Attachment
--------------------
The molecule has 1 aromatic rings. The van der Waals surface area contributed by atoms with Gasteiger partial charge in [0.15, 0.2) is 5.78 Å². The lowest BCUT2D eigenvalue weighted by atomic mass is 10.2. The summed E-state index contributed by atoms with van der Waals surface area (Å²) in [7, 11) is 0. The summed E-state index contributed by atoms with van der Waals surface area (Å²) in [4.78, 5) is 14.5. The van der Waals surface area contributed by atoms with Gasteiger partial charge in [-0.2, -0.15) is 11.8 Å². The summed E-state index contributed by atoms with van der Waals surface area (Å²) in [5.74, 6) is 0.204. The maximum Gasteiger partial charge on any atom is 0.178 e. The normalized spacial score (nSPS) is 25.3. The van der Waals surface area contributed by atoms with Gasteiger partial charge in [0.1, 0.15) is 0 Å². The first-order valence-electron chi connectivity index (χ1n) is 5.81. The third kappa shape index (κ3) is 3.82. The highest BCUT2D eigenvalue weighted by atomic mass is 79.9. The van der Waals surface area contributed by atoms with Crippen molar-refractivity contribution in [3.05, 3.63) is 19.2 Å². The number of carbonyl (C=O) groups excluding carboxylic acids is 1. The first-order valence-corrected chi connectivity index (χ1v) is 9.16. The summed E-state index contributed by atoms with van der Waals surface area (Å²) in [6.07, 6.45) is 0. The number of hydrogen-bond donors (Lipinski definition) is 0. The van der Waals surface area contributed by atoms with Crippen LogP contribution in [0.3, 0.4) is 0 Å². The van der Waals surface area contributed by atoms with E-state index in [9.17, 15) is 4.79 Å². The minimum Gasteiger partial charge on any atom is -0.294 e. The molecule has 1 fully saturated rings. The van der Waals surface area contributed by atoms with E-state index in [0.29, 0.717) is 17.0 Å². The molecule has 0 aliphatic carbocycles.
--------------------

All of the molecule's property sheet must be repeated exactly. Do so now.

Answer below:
The molecule has 1 aromatic rings. The van der Waals surface area contributed by atoms with Gasteiger partial charge in [0.15, 0.2) is 5.78 Å². The lowest BCUT2D eigenvalue weighted by atomic mass is 10.2. The summed E-state index contributed by atoms with van der Waals surface area (Å²) in [7, 11) is 0. The summed E-state index contributed by atoms with van der Waals surface area (Å²) in [4.78, 5) is 14.5. The van der Waals surface area contributed by atoms with Gasteiger partial charge in [-0.2, -0.15) is 11.8 Å². The summed E-state index contributed by atoms with van der Waals surface area (Å²) in [5.74, 6) is 0.204. The maximum Gasteiger partial charge on any atom is 0.178 e. The normalized spacial score (nSPS) is 25.3. The van der Waals surface area contributed by atoms with Gasteiger partial charge in [0.1, 0.15) is 0 Å². The first-order valence-electron chi connectivity index (χ1n) is 5.81. The third kappa shape index (κ3) is 3.82. The highest BCUT2D eigenvalue weighted by atomic mass is 79.9. The van der Waals surface area contributed by atoms with Crippen molar-refractivity contribution in [3.05, 3.63) is 19.2 Å². The number of carbonyl (C=O) groups excluding carboxylic acids is 1. The first-order valence-corrected chi connectivity index (χ1v) is 9.16. The summed E-state index contributed by atoms with van der Waals surface area (Å²) in [6.07, 6.45) is 0. The number of hydrogen-bond donors (Lipinski definition) is 0. The van der Waals surface area contributed by atoms with Crippen LogP contribution in [0.3, 0.4) is 0 Å². The van der Waals surface area contributed by atoms with E-state index in [9.17, 15) is 4.79 Å². The minimum Gasteiger partial charge on any atom is -0.294 e. The molecule has 1 fully saturated rings. The van der Waals surface area contributed by atoms with E-state index in [0.29, 0.717) is 17.0 Å². The molecule has 0 aliphatic carbocycles.